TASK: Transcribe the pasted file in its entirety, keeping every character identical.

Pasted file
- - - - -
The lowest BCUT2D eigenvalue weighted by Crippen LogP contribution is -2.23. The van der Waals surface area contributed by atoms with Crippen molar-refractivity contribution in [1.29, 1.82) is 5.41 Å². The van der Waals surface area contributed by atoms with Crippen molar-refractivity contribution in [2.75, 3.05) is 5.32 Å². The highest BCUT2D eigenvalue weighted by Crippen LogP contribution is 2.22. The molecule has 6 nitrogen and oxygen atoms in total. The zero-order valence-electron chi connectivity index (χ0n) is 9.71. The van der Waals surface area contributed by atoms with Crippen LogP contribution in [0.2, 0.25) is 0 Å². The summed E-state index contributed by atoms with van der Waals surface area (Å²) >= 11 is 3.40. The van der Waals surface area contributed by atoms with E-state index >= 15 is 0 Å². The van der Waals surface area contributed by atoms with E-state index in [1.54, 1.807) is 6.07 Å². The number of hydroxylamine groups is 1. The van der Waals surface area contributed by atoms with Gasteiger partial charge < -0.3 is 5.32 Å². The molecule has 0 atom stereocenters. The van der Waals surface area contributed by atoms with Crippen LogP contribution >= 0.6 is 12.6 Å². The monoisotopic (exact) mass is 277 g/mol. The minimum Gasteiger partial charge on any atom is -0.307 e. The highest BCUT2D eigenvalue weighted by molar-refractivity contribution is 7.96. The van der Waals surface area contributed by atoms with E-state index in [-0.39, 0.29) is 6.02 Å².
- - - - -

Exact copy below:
The lowest BCUT2D eigenvalue weighted by Crippen LogP contribution is -2.23. The van der Waals surface area contributed by atoms with Crippen molar-refractivity contribution in [1.29, 1.82) is 5.41 Å². The van der Waals surface area contributed by atoms with Crippen molar-refractivity contribution in [2.75, 3.05) is 5.32 Å². The highest BCUT2D eigenvalue weighted by Crippen LogP contribution is 2.22. The molecule has 6 nitrogen and oxygen atoms in total. The zero-order valence-electron chi connectivity index (χ0n) is 9.71. The van der Waals surface area contributed by atoms with Crippen LogP contribution in [0.2, 0.25) is 0 Å². The summed E-state index contributed by atoms with van der Waals surface area (Å²) >= 11 is 3.40. The van der Waals surface area contributed by atoms with E-state index >= 15 is 0 Å². The van der Waals surface area contributed by atoms with E-state index in [1.54, 1.807) is 6.07 Å². The number of hydroxylamine groups is 1. The van der Waals surface area contributed by atoms with Gasteiger partial charge < -0.3 is 5.32 Å². The molecule has 0 atom stereocenters. The van der Waals surface area contributed by atoms with Crippen LogP contribution >= 0.6 is 12.6 Å². The monoisotopic (exact) mass is 277 g/mol. The minimum Gasteiger partial charge on any atom is -0.307 e. The highest BCUT2D eigenvalue weighted by molar-refractivity contribution is 7.96. The van der Waals surface area contributed by atoms with E-state index in [-0.39, 0.29) is 6.02 Å².